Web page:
With the European Year of Skills, in cooperation with the European Parliament, Member States, social partners, public and private employment services, chambers of commerce and industry, education and training providers, and workers and companies all together, the Commission proposes to give a fresh impetus to lifelong learning by: Promoting increased, and more effective and inclusive investment in training and upskilling to harness the full potential of the European workforce, and to support people in changing from one job to another. Making sure that skills are relevant for labour market needs, by also cooperating with social partners and companies. Matching people's aspirations and skill sets with opportunities on the job market, especially for the green and digital transition and the economic recovery. A special focus will be given to activate more people for the labour market, in particular women and young people, especially those not in education, employment or training. Attracting people from third countries with the skills needed by the EU, including by strengthening learning opportunities and mobility and facilitating the recognition of qualifications. To meet these objectives, the Commission will promote upskilling and reskilling opportunities, for instance by highlighting relevant EU initiatives, including EU funding possibilities, to support their take-up, implementation and delivery on the ground. Events and awareness-raising campaigns will also be organised across the EU to support mutual learning of partners in up- and reskilling. The proposed Year also aims to help to further develop skills intelligence tools and promote tools and instruments for increased transparency and easier recognition of qualifications, including qualifications awarded outside the EU. To ensure the coordination of relevant activities at national level, the Commission calls on Member States to appoint a national coordinator for the European Year of Skills.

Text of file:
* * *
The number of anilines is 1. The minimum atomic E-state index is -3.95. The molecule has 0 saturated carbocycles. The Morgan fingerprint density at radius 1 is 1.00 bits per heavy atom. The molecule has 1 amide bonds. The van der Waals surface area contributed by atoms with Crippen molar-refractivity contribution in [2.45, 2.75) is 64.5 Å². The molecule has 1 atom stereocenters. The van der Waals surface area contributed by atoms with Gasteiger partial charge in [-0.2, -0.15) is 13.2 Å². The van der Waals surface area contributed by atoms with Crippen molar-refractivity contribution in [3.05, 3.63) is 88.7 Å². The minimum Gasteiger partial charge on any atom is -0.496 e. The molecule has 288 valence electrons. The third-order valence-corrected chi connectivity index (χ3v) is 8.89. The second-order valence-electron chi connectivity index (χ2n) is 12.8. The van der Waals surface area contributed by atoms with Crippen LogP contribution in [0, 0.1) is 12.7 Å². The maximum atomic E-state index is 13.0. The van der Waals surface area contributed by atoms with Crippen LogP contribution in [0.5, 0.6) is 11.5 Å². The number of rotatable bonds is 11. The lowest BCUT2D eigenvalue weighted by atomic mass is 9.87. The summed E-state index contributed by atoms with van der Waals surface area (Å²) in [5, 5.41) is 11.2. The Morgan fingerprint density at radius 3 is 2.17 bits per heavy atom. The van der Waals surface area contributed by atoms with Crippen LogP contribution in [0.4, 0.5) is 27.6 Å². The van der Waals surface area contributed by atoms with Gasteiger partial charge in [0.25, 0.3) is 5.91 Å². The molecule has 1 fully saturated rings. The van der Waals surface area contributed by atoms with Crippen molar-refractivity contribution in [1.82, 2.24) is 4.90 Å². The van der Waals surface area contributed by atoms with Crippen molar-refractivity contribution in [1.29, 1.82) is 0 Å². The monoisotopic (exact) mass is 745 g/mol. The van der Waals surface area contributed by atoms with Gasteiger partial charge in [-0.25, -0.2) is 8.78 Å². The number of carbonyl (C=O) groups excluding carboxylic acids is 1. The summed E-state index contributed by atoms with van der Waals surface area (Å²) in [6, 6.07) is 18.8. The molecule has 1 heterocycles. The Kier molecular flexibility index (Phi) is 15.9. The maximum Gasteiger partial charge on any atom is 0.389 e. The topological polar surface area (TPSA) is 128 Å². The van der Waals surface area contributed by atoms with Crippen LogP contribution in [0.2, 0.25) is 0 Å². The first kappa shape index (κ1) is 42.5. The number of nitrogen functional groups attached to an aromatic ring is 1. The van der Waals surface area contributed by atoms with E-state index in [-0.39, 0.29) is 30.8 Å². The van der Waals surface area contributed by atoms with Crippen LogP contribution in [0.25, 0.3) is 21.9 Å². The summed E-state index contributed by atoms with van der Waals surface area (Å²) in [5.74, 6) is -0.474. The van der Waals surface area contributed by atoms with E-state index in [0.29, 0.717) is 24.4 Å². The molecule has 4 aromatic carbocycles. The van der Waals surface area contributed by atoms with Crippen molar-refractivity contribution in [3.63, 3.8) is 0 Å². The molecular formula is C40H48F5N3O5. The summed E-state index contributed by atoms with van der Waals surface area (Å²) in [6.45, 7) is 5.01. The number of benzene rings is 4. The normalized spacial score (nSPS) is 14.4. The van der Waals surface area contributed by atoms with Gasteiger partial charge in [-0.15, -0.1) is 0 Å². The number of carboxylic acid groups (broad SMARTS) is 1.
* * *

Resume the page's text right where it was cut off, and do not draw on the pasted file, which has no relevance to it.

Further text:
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Participating in the European Year of Skills can bring a range of benefits to individuals, businesses, and organizations in Europe. Here are some of the key benefits: